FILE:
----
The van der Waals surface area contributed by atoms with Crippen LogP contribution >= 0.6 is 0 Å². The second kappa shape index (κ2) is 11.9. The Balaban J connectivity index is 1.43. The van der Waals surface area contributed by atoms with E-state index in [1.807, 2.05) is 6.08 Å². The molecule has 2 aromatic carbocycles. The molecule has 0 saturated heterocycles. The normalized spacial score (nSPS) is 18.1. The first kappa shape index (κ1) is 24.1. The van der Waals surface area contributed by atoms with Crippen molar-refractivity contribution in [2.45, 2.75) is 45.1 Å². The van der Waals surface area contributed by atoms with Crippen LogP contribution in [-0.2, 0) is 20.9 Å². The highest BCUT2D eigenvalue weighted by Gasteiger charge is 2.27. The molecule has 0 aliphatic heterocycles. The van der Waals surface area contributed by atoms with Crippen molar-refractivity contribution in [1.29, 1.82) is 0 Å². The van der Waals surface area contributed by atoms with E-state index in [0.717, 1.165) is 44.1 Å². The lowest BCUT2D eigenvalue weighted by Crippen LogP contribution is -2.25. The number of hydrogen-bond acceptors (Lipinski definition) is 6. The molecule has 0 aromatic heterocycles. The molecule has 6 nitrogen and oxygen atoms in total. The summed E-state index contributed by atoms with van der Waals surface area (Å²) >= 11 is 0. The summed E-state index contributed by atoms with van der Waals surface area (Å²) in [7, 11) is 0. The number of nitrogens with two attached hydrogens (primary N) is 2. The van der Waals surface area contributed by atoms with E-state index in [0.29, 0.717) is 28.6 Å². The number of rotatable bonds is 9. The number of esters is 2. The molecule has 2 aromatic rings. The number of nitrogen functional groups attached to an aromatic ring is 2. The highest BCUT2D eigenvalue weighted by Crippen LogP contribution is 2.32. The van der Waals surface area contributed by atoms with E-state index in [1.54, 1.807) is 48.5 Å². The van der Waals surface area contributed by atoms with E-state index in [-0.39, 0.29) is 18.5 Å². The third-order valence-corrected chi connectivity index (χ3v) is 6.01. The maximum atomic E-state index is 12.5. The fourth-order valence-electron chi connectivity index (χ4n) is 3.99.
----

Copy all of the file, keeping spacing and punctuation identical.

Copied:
The van der Waals surface area contributed by atoms with Crippen LogP contribution >= 0.6 is 0 Å². The second kappa shape index (κ2) is 11.9. The Balaban J connectivity index is 1.43. The van der Waals surface area contributed by atoms with E-state index in [1.807, 2.05) is 6.08 Å². The molecule has 2 aromatic carbocycles. The molecule has 0 saturated heterocycles. The normalized spacial score (nSPS) is 18.1. The first kappa shape index (κ1) is 24.1. The van der Waals surface area contributed by atoms with Crippen molar-refractivity contribution in [2.45, 2.75) is 45.1 Å². The van der Waals surface area contributed by atoms with Crippen LogP contribution in [-0.2, 0) is 20.9 Å². The highest BCUT2D eigenvalue weighted by Gasteiger charge is 2.27. The molecule has 0 aliphatic heterocycles. The van der Waals surface area contributed by atoms with Crippen molar-refractivity contribution in [1.29, 1.82) is 0 Å². The van der Waals surface area contributed by atoms with E-state index in [0.717, 1.165) is 44.1 Å². The lowest BCUT2D eigenvalue weighted by Crippen LogP contribution is -2.25. The number of hydrogen-bond acceptors (Lipinski definition) is 6. The molecule has 0 aromatic heterocycles. The molecule has 6 nitrogen and oxygen atoms in total. The summed E-state index contributed by atoms with van der Waals surface area (Å²) >= 11 is 0. The summed E-state index contributed by atoms with van der Waals surface area (Å²) in [7, 11) is 0. The number of nitrogens with two attached hydrogens (primary N) is 2. The van der Waals surface area contributed by atoms with E-state index in [0.29, 0.717) is 28.6 Å². The number of rotatable bonds is 9. The number of esters is 2. The molecule has 2 aromatic rings. The number of nitrogen functional groups attached to an aromatic ring is 2. The highest BCUT2D eigenvalue weighted by Crippen LogP contribution is 2.32. The van der Waals surface area contributed by atoms with E-state index in [1.54, 1.807) is 48.5 Å². The van der Waals surface area contributed by atoms with E-state index in [-0.39, 0.29) is 18.5 Å². The third-order valence-corrected chi connectivity index (χ3v) is 6.01. The maximum atomic E-state index is 12.5. The fourth-order valence-electron chi connectivity index (χ4n) is 3.99.